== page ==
My Day by Eleanor Roosevelt

Text Size: Small Text Normal Text Large Text Larger Text

WASHINGTON, Sunday—Our dinner with the Vice-President and Mrs. Garner on Friday night was, as it always is, one of the most entertaining evenings of the whole year. Mr. Gene Buck provides the entertainers and he certainly chooses them well.

The mind reader was so remarkable that a number of people said they did not think they would like to have him around all the time. I picked out a private telephone number and two names which I thought no one in the room but I would think of, and he told me correctly all that I had written down. We are still chuckling over some stories told by a boy from Kentucky and, when it came to whistling, he was an artist of real talent. So was the Texas girl who played a guitar and sang songs. The others were equally good and the President and the Vice-President, both of whom are not overfond of late hours, managed to keep awake very cheerfully until nearly 1:00 o'clock.

The interesting thing in life down here is its contrasts. They appear in your daily contacts, your mail and your public and private life to such an extent that I sometimes feel anyone who lives in the White House must develop several kinds of personalities. In order to meet the different situations and attitudes of mind which, somehow or other, must be a part of the same individual every day, it is necessary to have different personalities.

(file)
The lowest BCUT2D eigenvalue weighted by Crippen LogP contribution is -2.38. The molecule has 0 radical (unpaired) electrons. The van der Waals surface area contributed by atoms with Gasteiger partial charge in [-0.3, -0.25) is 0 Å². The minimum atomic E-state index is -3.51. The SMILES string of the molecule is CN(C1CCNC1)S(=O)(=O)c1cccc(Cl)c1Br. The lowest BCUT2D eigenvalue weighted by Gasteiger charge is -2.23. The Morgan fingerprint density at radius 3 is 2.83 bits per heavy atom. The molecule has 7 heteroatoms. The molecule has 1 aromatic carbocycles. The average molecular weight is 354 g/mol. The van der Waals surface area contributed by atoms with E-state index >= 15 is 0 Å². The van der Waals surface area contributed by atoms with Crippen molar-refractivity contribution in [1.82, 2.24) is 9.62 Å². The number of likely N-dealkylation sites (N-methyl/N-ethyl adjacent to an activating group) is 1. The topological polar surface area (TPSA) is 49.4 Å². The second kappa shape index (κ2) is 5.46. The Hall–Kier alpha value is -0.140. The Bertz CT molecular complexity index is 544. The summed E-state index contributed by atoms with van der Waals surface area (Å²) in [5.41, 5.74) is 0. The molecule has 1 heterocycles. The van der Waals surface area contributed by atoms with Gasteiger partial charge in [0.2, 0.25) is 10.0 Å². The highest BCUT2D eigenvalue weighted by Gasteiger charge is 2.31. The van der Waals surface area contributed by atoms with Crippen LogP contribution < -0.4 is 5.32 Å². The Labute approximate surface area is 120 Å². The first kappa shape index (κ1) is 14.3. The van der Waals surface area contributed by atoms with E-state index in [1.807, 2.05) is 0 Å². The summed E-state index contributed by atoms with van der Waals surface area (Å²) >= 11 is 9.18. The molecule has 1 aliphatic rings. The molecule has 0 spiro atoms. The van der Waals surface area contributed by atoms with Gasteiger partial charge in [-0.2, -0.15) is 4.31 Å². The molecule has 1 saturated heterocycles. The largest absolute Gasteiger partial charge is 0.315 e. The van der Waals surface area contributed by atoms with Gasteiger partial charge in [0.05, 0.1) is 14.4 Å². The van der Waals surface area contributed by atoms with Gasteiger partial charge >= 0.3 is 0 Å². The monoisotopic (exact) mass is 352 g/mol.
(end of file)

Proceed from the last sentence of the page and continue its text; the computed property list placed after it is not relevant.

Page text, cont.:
An artist sent me a photograph of a portrait which he had painted of the President. In his letter, he stressed the fact that he painted it in an informal manner because he wished the portrait to be in someone's home where it would make the owner feel the President in a friendly, intimate mood— one which the artist had never seen.

Do all public servants live up to the different pictures people create of them? If so, we should begin to train them young, for it is going to require great versatility.

Of course, for the President these changes are endless, but even for the other members of the household there can be a certain variety. For instance, at teatime yesterday, there was a lady who wished to give the President some of her books. Since he was not able to receive them, she had to content herself with me.

Then there were some guests from Syracuse, N. Y., who harked back to the time when I was more concerned with my own state than I can be at present. Then there were about ten youngsters about sixteen years old, who had been here for a birthday party; three young men who had arrived from New York and, last but not least, my four-year-old granddaughter. Every woman plays many roles in a day, but here it is intensified.

E.R.
TMs, AERP, FDRL